Atlanta Teachers Save Newspaper Industry With Valiant Cheating Effort
The daily life of American children in 2011 is, at best, a tragedy. They areobese from inhaling Pop’em donuts in front of the teevee, knocked up from having slumber parties in the wilderness, and they are also only mildly literate. The obesity thing is Michelle Obama’s problem, but when it comes to education, the brave teachers and school administrators of Atlanta, Georgia will do whatever it takes to put their students on the road to success. Of course, actually teaching children is extremely difficult, especially when kids are poor (and obese, probably) so the next reasonable alternative is for teachers to hang out at each other’s houses, drinking boxed wine and scribbling out their students’ incorrect answers on all the important tests.
Georgia Governor Nathan Deal announced this week that widespread cheating – not widespread learning – was the reason for inflated 2009 state standardized test scores in the Atlanta Public Schools. This is now the “largest known revelation of systematic test tampering in the history of U.S. public schools,” uncovered by a University of Pennsylvania School of Education report and Atlanta Journal Constitution investigation. And the fun doesn't stop there!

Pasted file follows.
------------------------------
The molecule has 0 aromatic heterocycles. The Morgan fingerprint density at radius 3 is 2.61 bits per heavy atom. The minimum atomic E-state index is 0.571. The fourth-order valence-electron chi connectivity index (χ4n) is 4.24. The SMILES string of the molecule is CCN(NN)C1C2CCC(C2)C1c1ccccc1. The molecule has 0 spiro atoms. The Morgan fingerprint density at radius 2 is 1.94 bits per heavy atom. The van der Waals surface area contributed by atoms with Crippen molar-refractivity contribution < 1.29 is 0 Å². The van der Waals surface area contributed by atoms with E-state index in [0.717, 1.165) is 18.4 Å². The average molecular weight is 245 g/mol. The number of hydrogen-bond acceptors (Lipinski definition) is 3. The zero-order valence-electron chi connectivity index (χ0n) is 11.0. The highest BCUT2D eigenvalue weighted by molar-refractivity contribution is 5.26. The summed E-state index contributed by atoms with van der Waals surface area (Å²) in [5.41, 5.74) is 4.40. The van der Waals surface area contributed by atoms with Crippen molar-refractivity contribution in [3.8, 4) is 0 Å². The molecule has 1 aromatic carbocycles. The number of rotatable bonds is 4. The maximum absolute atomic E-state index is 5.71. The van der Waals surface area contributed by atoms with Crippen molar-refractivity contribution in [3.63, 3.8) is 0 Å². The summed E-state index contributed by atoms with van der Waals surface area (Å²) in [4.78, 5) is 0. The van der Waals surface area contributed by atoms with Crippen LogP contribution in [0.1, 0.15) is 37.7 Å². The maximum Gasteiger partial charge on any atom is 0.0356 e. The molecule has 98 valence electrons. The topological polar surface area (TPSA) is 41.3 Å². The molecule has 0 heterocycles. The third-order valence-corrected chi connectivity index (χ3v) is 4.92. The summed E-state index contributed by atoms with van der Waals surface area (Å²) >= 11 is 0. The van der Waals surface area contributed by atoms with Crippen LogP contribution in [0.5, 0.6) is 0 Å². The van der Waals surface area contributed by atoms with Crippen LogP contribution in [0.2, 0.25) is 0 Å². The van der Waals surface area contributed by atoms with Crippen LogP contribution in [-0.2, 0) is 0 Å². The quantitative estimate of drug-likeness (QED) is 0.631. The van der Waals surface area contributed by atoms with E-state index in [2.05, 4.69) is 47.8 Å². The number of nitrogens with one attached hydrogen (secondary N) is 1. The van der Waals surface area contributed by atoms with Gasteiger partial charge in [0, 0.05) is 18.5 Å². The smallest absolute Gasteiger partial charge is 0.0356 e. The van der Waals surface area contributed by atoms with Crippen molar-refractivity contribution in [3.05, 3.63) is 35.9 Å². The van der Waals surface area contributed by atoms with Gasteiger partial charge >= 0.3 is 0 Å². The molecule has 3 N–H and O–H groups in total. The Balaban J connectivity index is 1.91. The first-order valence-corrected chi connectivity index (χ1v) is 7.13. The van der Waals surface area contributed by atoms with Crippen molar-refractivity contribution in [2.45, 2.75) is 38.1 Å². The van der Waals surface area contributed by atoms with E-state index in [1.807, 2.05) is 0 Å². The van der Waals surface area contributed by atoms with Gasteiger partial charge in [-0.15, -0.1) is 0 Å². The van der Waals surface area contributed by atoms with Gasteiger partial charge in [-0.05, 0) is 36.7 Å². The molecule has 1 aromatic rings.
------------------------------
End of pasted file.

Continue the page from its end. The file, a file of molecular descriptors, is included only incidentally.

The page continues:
The report paints a vivid picture of a culture where teachers were publicly humiliated or fired for underperformance, and whistleblowers faced more consternation than cheaters. For example, a group of teachers at Gideons Elementary School held a weekend "changing party" at a teacher's home, where they systematically altered test answers to boost results.
This is all very terrible for education and all, but do you know who is loving this right now? Newspapers.
But the issue might not have reached Perdue's desk without the AJC. "Without the work the newspaper did, this would have probably not gone very far or would not have been uncovered," Judd said. "It played out at a time when we were greatly reducing our staff."
So there you have it! Education is destroyed, but newspapers will survive after all, as long as they adapt to their new job of making sure kids get the awful test scores they deserve.
These episodes, says Caroline Hendrie, executive director of the Education Writers Association, underscore the importance of investigative education reporting.
"Newspaper reporters play a very valuable watchdog role, particularly in the climate we're in right now with regard to test-based accountability," Hendrie said.
"It's nice to be right and see things that you were writing about somewhat validated by an independent group," she continued. "But the whole scope of the thing is really pretty bleak."
Even victories in journalism have bleak outcomes! With that kind of possibility, how could the industry not be destined for a comeback? [HuffPo]